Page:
Today, to be a teacher at a public school is roughly equivalent to being a loser. When we meet a public school teacher, we suddenly feel a little out of place, a little embarrassed, as if hearing someone's story of a messy divorce or how their retirement account just got wiped out or how their landlord is a dick.

Our society has created a pariah profession — public school teacher — and now is wondering what's wrong with its public schools.

To fix this problem one thing has to happen: the tripling of a teacher's starting salary. This will turn it into a viable profession. The starting salary of a public school teacher in Oakland has to be about $100,000 per year. We pay $400 per gallon of gas to fuel American machinery in Afghanistan.

A great starting salary will draw talent and create competition. It will turn a tenure-driven sea of ineptitude into a meritocracy. If we flood our public schools with very smart teachers, the students — over time — will stop failing to achieve. As much.

Also, smart teachers will stop leaving the district once they start having kids who want to eat and a place for a toy kitchen.

This will never happen, because investing in the education of children economically confined to the Oakland Unified School District (controlled by the state between 2003 and 2009 due to being bankrupt and even more awful than usual, by the way) does not guarantee a quick-enough return of investment. But placing these children in prisons — when they grow up — does! And we can always just hire immigrants from the Eurasia and the Midwest to do work to which a good primary education might eventually lead.

I've digressed.

The ongoing foreclosure tsunami is placing many dozens of West Oakland homes into the hands of developers and professional landlords. These homes get a quick do-over before showing up on Craigslist as "charming West Oakland Victorians", for around $1500-$2000 per month.

As a result, people with deterministic gaits and laptop bags are beginning to appear in the streets. I've yet to see a pink-faced woman walking from BART alone while not talking on the phone, but the vector is clear: people are moving in. It feels cozier. (To me.)

When I see little boys on the street trying to break an AT&T box with pieces of a two-by-four, I have a very difficult time imagining that those boys will become enamored with City Slicker Farms. Newcomers, however, may move to West Oakland because of City Slicker Farms. There is a boundless rift between social classes. It's widening. The neighborhood is composed of two parallel universes, where schools of PBR-fueled cyclists swish by the hooded shadows on street corners and young happy couples in blue school buses with Vermont plates sip herbal tea while drunk women in slippers scream at each other in the middle of the street at three in the morning, all to the sounds of gunshots and police sirens and a new BMW motorcycle starting proudly behind a sliding electric gate and wind blowing through the holes in the roofs of foreclosed homes twenty feet away from an array of solar panels — it's not that they aren't aware of one another, these universes, it's that they pretend the other does not exist.

But sometimes there's an error in the matrix, and you get mugged at gunpoint.


  1. So... if I'm visiting SF and my friend has offered me a few nights on his couch in the 800 block of Center St... should I be wary of walking that block-and-a-half to/from BART in the early evening? Late evening?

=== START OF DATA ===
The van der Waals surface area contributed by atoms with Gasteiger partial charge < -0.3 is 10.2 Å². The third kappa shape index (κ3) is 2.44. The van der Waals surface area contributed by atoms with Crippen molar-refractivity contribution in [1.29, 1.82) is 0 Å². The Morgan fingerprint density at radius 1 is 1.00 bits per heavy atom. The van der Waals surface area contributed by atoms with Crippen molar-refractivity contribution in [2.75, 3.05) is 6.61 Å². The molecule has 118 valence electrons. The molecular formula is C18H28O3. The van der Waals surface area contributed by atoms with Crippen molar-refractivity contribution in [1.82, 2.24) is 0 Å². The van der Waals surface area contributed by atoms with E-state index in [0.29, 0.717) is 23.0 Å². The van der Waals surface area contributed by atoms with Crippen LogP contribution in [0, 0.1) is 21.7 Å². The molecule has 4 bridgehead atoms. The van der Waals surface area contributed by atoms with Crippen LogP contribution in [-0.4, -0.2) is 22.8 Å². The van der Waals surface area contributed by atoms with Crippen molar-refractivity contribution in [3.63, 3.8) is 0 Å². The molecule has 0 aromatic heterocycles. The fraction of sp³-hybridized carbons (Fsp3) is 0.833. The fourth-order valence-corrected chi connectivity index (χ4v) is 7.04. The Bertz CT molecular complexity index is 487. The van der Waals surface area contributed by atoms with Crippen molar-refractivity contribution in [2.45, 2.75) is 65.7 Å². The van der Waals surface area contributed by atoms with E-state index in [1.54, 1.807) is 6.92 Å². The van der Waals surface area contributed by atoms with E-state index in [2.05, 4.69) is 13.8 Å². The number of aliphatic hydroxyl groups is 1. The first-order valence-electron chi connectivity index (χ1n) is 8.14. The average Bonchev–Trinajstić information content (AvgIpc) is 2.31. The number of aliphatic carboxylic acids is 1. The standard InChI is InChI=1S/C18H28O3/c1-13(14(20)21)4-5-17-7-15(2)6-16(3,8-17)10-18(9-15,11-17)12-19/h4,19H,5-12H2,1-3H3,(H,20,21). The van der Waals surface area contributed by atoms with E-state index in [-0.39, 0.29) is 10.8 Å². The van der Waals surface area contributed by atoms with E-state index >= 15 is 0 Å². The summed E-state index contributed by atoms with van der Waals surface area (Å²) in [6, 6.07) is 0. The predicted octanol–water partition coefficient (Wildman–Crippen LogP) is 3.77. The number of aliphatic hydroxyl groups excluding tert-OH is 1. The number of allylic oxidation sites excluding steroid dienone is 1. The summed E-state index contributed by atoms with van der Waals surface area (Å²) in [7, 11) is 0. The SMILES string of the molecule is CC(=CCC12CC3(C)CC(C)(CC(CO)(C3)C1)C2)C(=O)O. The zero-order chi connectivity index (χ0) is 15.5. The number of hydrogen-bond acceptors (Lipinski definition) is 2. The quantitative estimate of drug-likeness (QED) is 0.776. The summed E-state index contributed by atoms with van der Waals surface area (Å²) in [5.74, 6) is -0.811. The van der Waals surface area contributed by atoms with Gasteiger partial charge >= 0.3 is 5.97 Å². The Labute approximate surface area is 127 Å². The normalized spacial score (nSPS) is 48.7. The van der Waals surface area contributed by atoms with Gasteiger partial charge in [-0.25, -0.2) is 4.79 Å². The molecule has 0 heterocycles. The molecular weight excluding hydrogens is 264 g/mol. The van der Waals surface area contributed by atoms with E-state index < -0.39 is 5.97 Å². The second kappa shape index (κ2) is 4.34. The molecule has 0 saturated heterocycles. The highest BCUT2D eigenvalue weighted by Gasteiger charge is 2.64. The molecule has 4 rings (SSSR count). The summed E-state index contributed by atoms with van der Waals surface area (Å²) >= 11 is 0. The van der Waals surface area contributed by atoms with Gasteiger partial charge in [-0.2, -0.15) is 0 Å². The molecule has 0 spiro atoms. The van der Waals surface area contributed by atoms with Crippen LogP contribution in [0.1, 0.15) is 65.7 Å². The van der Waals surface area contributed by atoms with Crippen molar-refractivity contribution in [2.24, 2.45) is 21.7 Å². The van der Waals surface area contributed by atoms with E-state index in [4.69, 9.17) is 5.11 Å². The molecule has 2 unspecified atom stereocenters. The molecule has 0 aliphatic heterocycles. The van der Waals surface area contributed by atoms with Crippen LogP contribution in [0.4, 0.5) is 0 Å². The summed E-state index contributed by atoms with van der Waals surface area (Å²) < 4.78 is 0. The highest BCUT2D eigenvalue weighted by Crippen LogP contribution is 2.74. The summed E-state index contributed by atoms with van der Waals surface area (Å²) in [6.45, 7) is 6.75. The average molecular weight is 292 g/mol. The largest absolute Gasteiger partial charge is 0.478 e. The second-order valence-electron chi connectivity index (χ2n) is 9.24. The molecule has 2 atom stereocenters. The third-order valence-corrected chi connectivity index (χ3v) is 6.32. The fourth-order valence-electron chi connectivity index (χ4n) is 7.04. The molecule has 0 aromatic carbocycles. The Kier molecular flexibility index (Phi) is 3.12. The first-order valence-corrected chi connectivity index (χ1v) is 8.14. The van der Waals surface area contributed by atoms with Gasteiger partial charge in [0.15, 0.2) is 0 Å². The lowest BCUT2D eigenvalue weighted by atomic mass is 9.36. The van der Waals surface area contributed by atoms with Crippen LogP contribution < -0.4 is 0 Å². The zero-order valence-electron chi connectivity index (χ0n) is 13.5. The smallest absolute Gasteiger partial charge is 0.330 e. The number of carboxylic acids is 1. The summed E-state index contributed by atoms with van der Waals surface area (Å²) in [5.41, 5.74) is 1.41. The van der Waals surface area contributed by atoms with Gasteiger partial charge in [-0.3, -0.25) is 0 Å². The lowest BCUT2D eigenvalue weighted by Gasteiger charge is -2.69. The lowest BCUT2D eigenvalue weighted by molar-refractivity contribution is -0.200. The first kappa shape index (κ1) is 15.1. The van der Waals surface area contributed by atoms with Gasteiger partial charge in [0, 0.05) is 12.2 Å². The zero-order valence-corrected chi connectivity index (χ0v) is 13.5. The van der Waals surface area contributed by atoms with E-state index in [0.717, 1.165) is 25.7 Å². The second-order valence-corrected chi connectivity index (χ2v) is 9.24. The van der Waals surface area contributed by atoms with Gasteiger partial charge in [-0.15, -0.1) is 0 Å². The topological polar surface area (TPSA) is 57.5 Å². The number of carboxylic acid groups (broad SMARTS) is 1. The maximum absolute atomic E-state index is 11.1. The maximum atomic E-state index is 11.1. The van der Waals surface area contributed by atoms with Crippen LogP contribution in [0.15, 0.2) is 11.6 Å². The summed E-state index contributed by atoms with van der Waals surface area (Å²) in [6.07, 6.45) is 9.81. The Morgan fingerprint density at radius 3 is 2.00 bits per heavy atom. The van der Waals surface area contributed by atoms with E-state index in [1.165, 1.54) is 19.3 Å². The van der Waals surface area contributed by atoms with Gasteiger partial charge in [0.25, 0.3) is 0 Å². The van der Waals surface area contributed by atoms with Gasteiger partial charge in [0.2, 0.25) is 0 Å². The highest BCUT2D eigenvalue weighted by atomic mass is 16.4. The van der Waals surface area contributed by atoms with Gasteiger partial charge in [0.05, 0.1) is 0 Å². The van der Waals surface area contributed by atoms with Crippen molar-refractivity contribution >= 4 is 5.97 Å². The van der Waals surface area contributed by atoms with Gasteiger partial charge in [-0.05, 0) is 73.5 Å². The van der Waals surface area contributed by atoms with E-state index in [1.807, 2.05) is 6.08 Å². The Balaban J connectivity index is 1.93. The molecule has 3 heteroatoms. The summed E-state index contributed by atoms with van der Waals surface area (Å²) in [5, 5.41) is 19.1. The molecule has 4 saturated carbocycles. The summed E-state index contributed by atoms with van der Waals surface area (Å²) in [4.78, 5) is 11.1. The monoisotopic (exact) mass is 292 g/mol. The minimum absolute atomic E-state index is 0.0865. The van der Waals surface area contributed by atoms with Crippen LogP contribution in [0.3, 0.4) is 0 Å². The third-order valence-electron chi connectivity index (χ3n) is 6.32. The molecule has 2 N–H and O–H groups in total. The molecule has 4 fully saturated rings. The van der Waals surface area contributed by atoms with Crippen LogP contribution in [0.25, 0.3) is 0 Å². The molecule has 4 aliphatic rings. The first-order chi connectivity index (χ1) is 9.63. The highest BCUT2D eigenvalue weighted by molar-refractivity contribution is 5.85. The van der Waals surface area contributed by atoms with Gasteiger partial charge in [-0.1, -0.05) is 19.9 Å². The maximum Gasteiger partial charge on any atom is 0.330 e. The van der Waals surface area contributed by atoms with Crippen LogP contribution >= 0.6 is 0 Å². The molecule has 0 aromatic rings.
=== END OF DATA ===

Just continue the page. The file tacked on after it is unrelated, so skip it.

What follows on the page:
(Some nights on the same visit will be spent in a SF hotel as well.)

  2. Charles,

    WARY : marked by keen caution, cunning, and watchfulness especially in detecting and escaping danger

    Yes! Be that, and you'll be OK. We have friends who've lived around the corner for 20 years and they are still happy. But, you know, it's not a mountain resort.

  3. Hmm, I see. I've stayed with my cousins on the gentrified frontier of Harlem, but it did feel genuinely safe. Warier than that?

    My friend says the two blocks should be safe to walk alone any hours that the BART is open. Google tells me there is night bus service on the 800 after the BART closes - bad idea?

  4. So you are the expert on West Oakland now? Wow this is so typical! You seem to see only the anomalies. You have hundreds of people living in your neighborhood that are not on the corners or screaming in the streets but in typical white form, you focus on the stereotypes!

  5. Thanks for you blog! Well written, and highly relevant. I found an authentic artist's loft apartment in West Oakland and I'm thinking about it. I live in SF, but work in Emeryville -- I'm concerned about the crime and all the things you address in your blog, but attracted by the prospect of living in a huge and really cool loft for far less than I'm paying for a tiny studio in SF.

    I'm thinking, this is a neighborhood you drive in and out of. But if I felt safe, I would want to walk around and get to know the neighborhood. Do you think that is realistic? Or do I just drive in and out...?

  6. Ok, it's late 2012 now. I live in the peninsula, and I'm also considering a move to a newer condo in the West Oakland area. I keep hearing conflicting stories about it being the hot up-and-coming area...and to get in while the real estate is still cheap, and then I hear it's still a bit dangerous? I'm a middle-aged caucasian female. I'll have attached parking. More opinions please - safe enough, or not safe? I don't want to live in the burbs and I can't afford SF.

  7. I'll write another post. Overall, things are much better, especially around the W. Oakland BART station. There is now great lighting along 7th Street, and an influx of new residents have caused the streets to be empty less often.

    It's a good time to move, prices will probably just keep climbing.

  8. Thanks for the update Andrei! I've been hearing good things, but I like to kind of blend where I live (not stand out too much). I also like to enjoy the urban experience, and have access to all the great venues and restaurants of the north bay. I also love that I could pop into SF in a flash on the Bart there. I'm looking forward to your update. Namaste.